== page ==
Dubrovnik is a Croatian city on the Adriatic Sea, in the region of Dalmatia. It is one of the most prominent tourist destinations in the Mediterranean, a seaport and the centre of Dubrovnik-Neretva County. Its total population is 42,615 (census 2011). In 1979, the city of Dubrovnik joined the UNESCO list of World Heritage Sites.
The prosperity of the city of Dubrovnik was historically based on maritime trade. As the capital of the Republic of Ragusa, amaritime republic, the city achieved a high level of development, particularly during the 15th and 16th centuries. Dubrovnik became notable for its wealth and skilled diplomacy.
The beginning of tourism in Dubrovnik is associated with the construction of the Hotel Imperial in Dubrovnik in 1897. According to CNN Go, Dubrovnik is among the 10 best medieval walled cities in the world. Although Dubrovnik was demilitarised in the 1970s to protect it from war, in 1991, after the breakup of Yugoslavia, it was besieged by the Yugoslav People’s Army (JNA) for seven months and received significant shelling damage.
Dubrovnik has a borderline humid subtropical (Cfa) and Mediterranean climate (Csa) in the Köppen climate classification, since only two summer months have less than 40 millimetres (1.6 in) of rainfall, preventing it from being classified as solely humid subtropical or Mediterranean. It has hot, moderately dry summers and mild, wet winters. The Bura wind blows uncomfortably cold gusts down the Adriatic coast between October and April, and thundery conditions are common all the year round, even in summer, when they interrupt the warm, sunny days. The air temperatures can slightly vary, depending on the area or region. Typically, in July and August daytime maximum temperatures reach 28 °C (82 °F), and at night drop to around 23 °C (73 °F). More comfortable, perhaps, is the climate in Spring and Autumn when maximum temperatures are typically between 20 °C (68 °F) and 28 °C (82 °F).
Few of Dubrovnik’s Renaissance buildings survived the earthquake of 1667 but fortunately enough remained to give an idea of the city’s architectural heritage. The finest Renaissance highlight is the Sponza Palace which dates from the 16th century and is currently used to house the National Archives. The Rector’s Palace is a Gothic-Renaissance structure that displays finely carved capitals and an ornate staircase. It now houses a museum. Its façade is depicted on the reverse of the Croatian 50 kuna banknote, issued in 1993 and 2002. The St. Saviour Church is another remnant of the Renaissance period, next to the much-visited Franciscan Monastery.The Franciscan monastery’s library possesses 30,000 volumes, 216 incunabula, 1,500 valuable handwritten documents. Exhibits include a 15th-century silver-gilt cross and silver thurible, an 18th-century crucifix from Jerusalem, a martyrology (1541) by Bemardin Gucetic and illuminated psalters.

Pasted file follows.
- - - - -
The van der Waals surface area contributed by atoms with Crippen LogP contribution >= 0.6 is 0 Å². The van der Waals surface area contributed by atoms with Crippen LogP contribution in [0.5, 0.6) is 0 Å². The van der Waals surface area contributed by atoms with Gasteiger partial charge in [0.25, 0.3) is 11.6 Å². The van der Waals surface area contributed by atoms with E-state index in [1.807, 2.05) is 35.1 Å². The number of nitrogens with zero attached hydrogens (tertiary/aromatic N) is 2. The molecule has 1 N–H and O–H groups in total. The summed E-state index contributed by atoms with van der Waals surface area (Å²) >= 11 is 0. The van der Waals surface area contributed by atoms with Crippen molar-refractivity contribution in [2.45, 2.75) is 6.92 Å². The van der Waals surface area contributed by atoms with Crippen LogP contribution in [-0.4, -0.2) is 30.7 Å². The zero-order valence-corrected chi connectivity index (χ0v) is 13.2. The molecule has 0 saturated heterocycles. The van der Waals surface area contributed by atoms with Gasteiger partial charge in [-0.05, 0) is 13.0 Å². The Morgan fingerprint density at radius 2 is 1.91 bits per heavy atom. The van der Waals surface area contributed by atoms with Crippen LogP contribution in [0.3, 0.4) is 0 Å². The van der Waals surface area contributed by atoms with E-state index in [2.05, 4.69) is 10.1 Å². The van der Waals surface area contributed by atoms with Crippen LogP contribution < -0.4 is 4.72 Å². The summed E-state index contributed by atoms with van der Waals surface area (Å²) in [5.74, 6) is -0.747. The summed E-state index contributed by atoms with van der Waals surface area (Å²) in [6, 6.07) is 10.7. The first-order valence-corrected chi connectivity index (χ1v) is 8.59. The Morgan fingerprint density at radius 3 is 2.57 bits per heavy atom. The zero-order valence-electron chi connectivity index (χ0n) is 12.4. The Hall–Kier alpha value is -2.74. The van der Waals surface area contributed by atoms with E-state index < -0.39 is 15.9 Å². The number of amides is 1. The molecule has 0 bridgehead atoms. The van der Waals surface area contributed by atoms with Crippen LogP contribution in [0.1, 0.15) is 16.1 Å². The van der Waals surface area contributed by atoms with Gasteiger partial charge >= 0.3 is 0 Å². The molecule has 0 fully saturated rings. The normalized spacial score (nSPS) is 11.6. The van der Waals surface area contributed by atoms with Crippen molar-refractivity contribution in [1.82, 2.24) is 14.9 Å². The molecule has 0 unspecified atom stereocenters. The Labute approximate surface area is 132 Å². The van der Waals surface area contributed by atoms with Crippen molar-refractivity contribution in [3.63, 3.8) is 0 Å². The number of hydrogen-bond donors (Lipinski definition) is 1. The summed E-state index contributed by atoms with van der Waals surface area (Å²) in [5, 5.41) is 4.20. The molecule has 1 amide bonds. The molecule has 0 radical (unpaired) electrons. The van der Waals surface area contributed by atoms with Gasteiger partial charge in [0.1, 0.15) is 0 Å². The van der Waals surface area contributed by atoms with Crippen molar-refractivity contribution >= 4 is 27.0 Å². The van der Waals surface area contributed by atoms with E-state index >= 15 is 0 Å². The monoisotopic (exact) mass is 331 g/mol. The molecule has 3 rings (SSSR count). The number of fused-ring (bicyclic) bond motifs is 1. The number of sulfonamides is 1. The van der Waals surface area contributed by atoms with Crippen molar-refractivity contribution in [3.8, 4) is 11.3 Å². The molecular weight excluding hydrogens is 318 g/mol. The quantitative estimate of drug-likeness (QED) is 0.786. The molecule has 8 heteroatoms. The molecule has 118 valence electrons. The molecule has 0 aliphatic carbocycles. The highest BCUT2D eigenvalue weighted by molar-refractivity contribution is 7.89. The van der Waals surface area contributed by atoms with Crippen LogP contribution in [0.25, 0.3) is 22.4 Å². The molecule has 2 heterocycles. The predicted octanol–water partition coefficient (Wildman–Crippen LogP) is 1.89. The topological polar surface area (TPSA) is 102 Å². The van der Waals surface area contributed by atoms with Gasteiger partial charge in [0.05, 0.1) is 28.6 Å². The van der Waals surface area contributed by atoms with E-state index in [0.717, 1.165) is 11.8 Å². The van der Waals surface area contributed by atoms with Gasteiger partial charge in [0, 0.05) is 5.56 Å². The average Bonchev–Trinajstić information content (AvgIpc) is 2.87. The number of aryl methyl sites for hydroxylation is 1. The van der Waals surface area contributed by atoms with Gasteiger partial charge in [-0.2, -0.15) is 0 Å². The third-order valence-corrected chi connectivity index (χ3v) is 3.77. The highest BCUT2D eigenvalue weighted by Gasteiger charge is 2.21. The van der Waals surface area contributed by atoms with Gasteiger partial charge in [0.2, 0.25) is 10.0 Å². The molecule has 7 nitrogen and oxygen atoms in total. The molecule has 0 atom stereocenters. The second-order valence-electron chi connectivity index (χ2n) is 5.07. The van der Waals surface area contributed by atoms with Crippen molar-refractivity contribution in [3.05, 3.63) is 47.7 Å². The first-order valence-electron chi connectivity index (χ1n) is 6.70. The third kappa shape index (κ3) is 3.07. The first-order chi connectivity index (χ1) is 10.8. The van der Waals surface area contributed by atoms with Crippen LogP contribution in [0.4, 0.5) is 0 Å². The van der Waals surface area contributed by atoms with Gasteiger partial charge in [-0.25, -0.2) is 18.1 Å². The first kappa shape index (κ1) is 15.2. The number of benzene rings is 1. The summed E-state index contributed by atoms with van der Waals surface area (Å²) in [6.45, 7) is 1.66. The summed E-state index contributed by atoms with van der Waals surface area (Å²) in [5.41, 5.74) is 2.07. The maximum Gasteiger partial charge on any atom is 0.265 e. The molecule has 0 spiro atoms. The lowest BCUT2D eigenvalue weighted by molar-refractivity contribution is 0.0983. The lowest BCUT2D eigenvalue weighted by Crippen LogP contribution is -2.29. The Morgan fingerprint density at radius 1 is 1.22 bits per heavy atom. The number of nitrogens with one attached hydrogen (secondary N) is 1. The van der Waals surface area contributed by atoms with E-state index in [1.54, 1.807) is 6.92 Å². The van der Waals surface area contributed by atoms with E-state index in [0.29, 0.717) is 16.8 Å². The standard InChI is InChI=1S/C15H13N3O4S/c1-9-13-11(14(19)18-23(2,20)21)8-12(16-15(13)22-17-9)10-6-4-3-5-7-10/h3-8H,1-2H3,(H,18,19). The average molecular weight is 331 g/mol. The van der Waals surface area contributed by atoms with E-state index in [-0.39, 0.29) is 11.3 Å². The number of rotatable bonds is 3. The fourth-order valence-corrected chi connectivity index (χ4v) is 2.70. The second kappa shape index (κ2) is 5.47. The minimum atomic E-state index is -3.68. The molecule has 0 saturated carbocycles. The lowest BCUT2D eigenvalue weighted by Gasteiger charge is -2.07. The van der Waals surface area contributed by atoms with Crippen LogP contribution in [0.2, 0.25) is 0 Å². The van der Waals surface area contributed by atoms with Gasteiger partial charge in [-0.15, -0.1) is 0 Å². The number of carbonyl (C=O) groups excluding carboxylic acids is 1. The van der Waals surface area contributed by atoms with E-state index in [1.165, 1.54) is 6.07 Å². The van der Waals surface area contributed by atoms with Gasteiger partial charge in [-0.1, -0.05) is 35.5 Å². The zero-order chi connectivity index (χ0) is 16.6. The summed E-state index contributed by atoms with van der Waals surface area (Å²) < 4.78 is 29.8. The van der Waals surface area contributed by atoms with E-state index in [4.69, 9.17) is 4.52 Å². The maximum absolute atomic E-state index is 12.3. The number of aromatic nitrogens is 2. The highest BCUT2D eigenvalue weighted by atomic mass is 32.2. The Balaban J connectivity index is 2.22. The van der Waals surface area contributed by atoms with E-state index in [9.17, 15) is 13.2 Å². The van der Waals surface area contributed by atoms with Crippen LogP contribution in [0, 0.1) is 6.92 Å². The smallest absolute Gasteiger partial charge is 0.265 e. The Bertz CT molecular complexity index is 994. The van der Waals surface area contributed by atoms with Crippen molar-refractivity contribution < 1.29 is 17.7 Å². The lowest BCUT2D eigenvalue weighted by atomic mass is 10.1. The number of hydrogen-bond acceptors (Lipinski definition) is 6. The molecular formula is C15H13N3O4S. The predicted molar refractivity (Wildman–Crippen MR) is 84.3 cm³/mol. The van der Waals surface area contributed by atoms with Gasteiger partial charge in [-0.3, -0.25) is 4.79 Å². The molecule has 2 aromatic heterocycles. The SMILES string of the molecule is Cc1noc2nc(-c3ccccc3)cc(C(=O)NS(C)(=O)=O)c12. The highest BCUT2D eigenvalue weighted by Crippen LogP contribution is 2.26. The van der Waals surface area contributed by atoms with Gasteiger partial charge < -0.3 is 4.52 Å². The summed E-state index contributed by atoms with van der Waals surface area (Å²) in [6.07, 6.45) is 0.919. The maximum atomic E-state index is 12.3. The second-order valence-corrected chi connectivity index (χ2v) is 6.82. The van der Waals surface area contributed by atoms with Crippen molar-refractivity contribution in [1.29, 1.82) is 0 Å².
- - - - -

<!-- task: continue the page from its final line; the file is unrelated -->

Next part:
Dubrovnik’s most beloved church is St Blaise’s church, built in the 18th century in honour of Dubrovnik’s patron saint. Dubrovnik’s baroque Cathedral was built in the 18th century and houses an impressive Treasury with relics of Saint Blaise. The city’s Dominican Monastery resembles a fortress on the outside but the interior contains an art museum and a Gothic-Romanesque church. A special treasure of the Dominican monastery is its library with 216 incunabula, numerous illustrated manuscripts, a rich archive with precious manuscripts and documents and an extensive art collection
• Lapad Beach. (Lapad Peninsula) A car free, sandy beach area on the Lapad Peninsula, approximately 3.5 km from the old town, where you can relax in the shade of the numerous trees. At the end of a long pedestrianized street full of cafe bars and restaurants you will see many popular pebble beaches known as Lapad beaches. These beaches are really beautiful and well used. Lapad is definitely one of the most beautiful parts of Dubrovnik and you really must visit it. If you take the headland path to the right hand side of Lapad beach, as you look at the Adriatic, you can walk along a charming little coast path with small concrete ‘beaches’ and ladders into the sea. These were put in during the Tito era and are ideal for one or two sunbathers. Walking further along is an excellent local fish restaurant – ideal for ending the day. The walk back is not particularly well lit, but perfectly safe.
• Banje Beach, (Near the Old Town). A well located pebble beach. There’s a part with an entrance fee, but also a public part which is always livelier and more relaxed. Great way to beat the heat in the middle of the town. Amazing view to city walls, Old Town Dubrovnik and the island of Lokrum. Beach volleyball, mini football or water polo. You can also enjoy lying on deck chair and having a drink.
• Lokrum Island, (Take a ferry in Old Town port (ticket at the end of the deck)). If you want to escape from the beaches which can be crowded during summer, then take a ferry to Lokrum Island. Only 10 minutes by boat and it will cost you 60kn back and forth. Last ferry is at 8pm during summer. You can swim in some indicated spots where you’ll find ladders to get into the sea. Or just choose a nice spot on the rocks where you’ll be able to swim and enjoy the peacefulness.